How to write a professional CV
Where to start...
If a CV has a poor layout, is full grammatical errors and riddled with spelling mistakes, it can be enough to turn a reader off, no matter how good your skills are.
Keep colours to a minimum (ideally don't use colour), and keep your fonts consistent. It’s always a good idea to use mainstream fonts to ensure the reader sees the CV as it was intended to look.
Let’s start with the basic structure. The length of a CV is always a contentious point and 2 pages is often stated as the ideal. However, job mobility over recent years means CVs often contain details of several roles and even if only briefly described, 2 pages are soon filled. It is perhaps sensible to aim for 3-4 pages max - much more than this and the reader is very unlikely to read the document in its entirety.
There is no right or wrong layout, but the following is a good place to start:
In the CV heading you can write your general information:
• Local address
• E-mail address
• Phone number(s)
CV Skills Summary (not summery!) This is the place to catch the readers' attention with your primary skills – you don’t need to go into great length about each. The skill summary is also often referred to as a personal (not personnel!) profile.
CV Objective If you have a specific aim in your job move, it is worth adding this under your objectives ie "What is the next step in my career?" This should be a short, concise statement that informs the employer what kind of position you are looking for. The type of position, the role (managerial, supervisor, contractor) should be included as well.
Professional or Work Experience description on your CV This section includes any work experience that you have in the field you are applying for. Even if the post was unpaid, voluntary, summer job, internship, co-op experience or extracurricular activity it is worth including - always try to explain any gaps in your CV and state whether your roles were permanent, contract, part time etc Each job detail should include this basic information:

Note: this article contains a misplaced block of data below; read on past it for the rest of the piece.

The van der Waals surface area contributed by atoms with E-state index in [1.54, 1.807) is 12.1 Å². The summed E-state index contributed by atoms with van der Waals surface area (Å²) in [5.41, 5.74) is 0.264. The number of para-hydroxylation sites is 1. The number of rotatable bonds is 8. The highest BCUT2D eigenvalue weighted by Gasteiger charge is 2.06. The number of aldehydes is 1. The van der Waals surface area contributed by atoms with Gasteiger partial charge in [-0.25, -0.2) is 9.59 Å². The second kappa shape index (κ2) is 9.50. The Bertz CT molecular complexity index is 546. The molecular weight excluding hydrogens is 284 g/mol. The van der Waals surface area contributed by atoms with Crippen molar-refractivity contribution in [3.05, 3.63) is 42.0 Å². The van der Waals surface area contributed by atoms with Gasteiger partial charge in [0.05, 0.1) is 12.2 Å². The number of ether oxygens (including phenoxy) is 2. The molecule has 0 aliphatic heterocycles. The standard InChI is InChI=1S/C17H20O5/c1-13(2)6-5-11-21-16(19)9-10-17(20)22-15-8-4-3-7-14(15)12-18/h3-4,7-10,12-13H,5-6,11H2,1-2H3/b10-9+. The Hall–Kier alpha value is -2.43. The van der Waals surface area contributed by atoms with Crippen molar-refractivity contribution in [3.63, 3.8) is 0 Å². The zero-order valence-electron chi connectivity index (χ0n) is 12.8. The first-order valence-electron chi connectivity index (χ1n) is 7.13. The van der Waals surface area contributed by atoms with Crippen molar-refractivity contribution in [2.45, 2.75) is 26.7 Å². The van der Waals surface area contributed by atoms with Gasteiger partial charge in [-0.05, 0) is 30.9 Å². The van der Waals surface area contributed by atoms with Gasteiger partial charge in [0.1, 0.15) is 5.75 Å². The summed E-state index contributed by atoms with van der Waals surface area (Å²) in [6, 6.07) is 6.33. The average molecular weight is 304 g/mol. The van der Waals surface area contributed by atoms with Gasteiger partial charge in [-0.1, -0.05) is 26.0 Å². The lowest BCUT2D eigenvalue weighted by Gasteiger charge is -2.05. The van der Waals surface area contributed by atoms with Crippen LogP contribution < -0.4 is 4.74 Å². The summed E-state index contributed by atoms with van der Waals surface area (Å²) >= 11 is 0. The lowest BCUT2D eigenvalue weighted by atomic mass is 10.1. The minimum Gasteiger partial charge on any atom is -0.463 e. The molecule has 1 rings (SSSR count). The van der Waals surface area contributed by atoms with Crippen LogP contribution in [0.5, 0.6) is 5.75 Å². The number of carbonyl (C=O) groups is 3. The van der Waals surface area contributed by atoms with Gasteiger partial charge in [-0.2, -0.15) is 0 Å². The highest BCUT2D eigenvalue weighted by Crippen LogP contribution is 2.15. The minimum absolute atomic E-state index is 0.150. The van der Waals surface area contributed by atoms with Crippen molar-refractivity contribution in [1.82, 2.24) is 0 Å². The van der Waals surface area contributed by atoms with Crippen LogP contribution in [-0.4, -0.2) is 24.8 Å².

• Name of organization.
• Title of position
• Length you held the post (dates)
Also include languages (spoken/written/understood).
Education on your CV List all of your qualifications in this section. Include certifications from non-academic institutions, especially those that are related to the job vacancy.
The Activities and Interests Section in your CV Views differ regarding the inclusion of hobbies and interests as it is possible to both interest and alienate a reader. Any activities that you do in your free time, can be related to your job or give the reader a feeling of team work or motivation. Participating in student activities, professional associations or enthusiast clubs shows leadership qualities. Leave out any activities related to politics, religion or controversial topics as these can easily alienate the reader.
CV References If you have references that you are willing to provide you can either include them in the end of the CV or state ‘References Available Upon Request’
Finally, check, check and check again. Don't just rely on spell checker - for example, a homonym won't always be picked up as it maybe spelled correctly but is the wrong word being used, as in the example above - summery vs summary!